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PASS Update #20

On the Friday at the end of the Summit we had a 4 hour Board meeting, welcoming new board members Brian Moran and Jeremiah Peschka (and newly elected Tom Larock too). Perhaps out of order, one key thing we discussed was when to have our first in person Board meeting of 2010. As I’ve mentioned before these are really important for collaboration, and especially important to have one early in the year to make sure that new members get integrated. At present our plan is to have a full 2 day meeting following the MVP Summit in February, allowing those of us on the East coast to make one cross country trip instead of two. I think if it works it becomes a good pattern to follow. No final announcement.

We also talked about making sure that Brian & Jeremiah are mentored the first couple months to make sure they get off to a good start. We’re already doing a lot better than last year, bringing them in to this meeting and making them feel part of the team, and HQ provided them with a great packet of information about how various things work.

Another topic was transparency. As I’m sure you know transparency hasn’t come easily to PASS, and even at this meeting it was a bit of a battle. I’ve lobbied many times for a policy of setting as few rules as possible. Most of us (and you) know that some things shouldn’t be made public (think of why someone was fired for example), and that some things are a maybe, indicating that it’s worth asking before doing. Interestingly for me Bill Graziano is in favor of something close to this approach, and his rationale (I’m going to brag just a little) was that he had watched me blog for a year and nothing bad had happened. Transparency isn’t easy and it can be scary. If that doesn’t resonate yet, it will at some point!

Anyway, going along with that is a change to a long standing informal policy of all Board members supporting decisions publicly. In the past we’d discuss (aka argue) about a decision, but once the decision was made Board members were expected to support the decision. That’s not as horrible as it might sound, it’s useful for leaders to unite behind goals. But…it’s incredibly important for members to know that there is discussion behind a decision, and in some cases to hear why a Board member disagreed. It needs to be done carefully, but it means more freedom and transparency for the Board, which should be good for the community. What we didn’t agree on is how much/often each Board member needs to post. It’s a challenge, as not all current (or future) Board members will be comfortable with writing, blogging, and transparency. I’m expecting that we require something going out at least quarterly with a goal of moving to monthly. I think monthly would work unless they have a lot to talk about (this is post #20 this year after all!).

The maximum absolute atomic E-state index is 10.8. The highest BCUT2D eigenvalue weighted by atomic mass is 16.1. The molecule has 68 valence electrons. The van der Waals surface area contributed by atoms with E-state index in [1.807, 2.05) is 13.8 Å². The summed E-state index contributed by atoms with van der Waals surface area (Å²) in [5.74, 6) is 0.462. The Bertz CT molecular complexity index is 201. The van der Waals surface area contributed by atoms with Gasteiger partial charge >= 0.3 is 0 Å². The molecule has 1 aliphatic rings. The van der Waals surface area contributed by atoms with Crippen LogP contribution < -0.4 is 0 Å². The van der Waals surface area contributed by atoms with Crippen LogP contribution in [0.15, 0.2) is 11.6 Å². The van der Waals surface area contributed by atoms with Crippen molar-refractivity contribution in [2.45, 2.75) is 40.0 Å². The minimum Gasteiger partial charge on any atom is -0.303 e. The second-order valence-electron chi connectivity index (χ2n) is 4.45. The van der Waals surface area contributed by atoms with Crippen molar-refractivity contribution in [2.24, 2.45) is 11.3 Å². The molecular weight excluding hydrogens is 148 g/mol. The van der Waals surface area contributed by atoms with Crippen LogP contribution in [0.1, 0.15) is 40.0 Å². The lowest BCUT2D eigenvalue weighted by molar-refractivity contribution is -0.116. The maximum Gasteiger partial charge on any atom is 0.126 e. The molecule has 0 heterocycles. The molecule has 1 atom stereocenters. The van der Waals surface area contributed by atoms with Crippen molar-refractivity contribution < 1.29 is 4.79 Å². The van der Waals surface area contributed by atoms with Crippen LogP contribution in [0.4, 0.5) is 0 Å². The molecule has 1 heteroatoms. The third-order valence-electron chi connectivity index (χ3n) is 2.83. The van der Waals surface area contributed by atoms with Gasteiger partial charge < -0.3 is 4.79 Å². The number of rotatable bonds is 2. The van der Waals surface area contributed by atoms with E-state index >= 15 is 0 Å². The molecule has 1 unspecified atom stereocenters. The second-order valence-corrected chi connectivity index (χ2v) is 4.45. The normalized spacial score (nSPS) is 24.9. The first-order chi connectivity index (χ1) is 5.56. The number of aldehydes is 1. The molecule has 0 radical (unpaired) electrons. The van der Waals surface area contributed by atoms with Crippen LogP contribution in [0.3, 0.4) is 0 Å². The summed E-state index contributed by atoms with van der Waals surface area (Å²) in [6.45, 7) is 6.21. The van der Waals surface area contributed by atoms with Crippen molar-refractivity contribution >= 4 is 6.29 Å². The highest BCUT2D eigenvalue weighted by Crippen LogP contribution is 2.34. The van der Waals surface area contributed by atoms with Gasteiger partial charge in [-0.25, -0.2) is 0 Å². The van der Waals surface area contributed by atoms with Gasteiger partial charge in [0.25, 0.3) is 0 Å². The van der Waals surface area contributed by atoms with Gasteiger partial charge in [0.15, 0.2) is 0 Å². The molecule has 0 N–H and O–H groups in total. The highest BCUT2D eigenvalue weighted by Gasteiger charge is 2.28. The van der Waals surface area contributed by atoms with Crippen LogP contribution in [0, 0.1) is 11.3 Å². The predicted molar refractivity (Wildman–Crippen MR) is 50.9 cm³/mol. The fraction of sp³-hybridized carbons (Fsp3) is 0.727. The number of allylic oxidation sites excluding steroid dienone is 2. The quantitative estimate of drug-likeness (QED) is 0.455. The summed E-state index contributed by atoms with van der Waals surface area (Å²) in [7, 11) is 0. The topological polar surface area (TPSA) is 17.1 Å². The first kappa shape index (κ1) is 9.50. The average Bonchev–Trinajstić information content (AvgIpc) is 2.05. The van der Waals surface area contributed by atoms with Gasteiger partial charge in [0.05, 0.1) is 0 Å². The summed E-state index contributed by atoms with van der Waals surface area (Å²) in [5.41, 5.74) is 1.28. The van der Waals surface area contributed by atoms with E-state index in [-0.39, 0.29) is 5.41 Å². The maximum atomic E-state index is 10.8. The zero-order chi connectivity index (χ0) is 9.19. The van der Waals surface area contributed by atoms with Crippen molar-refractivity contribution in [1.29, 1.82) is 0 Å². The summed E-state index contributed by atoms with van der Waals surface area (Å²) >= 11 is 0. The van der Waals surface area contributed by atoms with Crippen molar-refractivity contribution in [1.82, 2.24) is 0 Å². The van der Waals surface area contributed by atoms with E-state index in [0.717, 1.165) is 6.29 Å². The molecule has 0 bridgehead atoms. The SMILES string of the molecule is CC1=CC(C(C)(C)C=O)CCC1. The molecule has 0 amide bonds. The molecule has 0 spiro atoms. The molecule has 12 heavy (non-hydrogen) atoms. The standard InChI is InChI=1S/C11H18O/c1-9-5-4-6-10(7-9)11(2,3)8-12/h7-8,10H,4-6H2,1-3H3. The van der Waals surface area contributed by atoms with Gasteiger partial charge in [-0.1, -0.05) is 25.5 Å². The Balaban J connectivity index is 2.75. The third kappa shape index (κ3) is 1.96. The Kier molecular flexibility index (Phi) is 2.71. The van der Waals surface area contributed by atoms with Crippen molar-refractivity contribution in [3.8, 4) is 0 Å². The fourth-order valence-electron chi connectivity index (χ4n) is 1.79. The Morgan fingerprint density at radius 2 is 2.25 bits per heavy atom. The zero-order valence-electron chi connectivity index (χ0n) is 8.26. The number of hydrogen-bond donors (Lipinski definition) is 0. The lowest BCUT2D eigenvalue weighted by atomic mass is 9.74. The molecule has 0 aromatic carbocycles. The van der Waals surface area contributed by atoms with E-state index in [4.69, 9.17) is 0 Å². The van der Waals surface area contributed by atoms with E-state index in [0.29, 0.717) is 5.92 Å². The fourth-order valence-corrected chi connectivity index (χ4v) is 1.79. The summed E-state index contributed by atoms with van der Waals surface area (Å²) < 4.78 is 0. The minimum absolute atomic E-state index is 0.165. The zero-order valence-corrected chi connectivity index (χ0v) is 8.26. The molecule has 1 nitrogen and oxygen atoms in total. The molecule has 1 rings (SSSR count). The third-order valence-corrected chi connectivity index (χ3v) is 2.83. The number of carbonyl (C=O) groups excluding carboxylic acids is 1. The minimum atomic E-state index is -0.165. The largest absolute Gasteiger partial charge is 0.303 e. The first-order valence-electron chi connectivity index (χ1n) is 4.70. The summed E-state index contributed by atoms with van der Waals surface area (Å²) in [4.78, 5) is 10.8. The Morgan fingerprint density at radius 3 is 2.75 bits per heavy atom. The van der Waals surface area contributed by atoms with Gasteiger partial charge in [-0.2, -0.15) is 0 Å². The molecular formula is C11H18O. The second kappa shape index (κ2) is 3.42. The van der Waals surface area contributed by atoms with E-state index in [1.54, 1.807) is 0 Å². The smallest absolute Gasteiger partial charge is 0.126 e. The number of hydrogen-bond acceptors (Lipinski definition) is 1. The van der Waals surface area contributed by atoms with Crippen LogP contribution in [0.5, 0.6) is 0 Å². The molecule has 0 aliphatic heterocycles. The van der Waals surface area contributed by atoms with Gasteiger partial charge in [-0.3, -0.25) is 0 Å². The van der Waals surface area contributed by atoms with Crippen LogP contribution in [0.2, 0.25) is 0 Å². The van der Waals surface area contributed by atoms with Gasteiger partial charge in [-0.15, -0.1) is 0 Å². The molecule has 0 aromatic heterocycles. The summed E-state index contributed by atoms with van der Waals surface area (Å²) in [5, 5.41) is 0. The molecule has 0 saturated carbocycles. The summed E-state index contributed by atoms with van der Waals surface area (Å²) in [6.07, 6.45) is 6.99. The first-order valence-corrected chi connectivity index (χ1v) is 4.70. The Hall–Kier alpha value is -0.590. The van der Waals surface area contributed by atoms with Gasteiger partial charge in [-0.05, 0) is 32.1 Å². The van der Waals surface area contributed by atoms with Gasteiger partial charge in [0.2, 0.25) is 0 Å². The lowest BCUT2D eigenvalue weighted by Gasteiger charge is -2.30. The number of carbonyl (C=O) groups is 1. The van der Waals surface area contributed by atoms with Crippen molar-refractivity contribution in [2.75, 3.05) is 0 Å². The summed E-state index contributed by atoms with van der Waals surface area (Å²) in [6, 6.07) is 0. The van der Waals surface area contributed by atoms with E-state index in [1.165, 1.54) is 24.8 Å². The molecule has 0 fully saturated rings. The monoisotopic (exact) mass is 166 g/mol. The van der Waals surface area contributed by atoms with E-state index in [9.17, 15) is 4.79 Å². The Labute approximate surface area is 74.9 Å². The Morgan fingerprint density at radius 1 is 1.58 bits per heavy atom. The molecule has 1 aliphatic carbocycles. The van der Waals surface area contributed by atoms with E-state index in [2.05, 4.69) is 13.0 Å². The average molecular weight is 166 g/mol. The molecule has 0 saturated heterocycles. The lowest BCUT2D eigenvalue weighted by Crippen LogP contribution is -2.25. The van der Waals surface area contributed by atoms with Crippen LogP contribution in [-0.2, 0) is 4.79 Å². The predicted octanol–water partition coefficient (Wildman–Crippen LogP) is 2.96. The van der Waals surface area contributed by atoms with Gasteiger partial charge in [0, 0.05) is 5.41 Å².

The big discussion was portfolios, deciding on how to decide who gets which portfolio. I wish I could report the results here, but we didn’t get this finished (and was probably unrealistic to expect it to be). The President is responsible for assigning and defining the portfolios, so it was useful for Rushabh to get some some early feedback about proposed changes and who wanted to do what. Two possible changes might interest you; one was that it looks like Virtual Chapters will not be part of the Chapters portfolio, the other is that the number of permanent portfolios may decrease, instead Board members will adopt ‘projects’ that may last for a few months.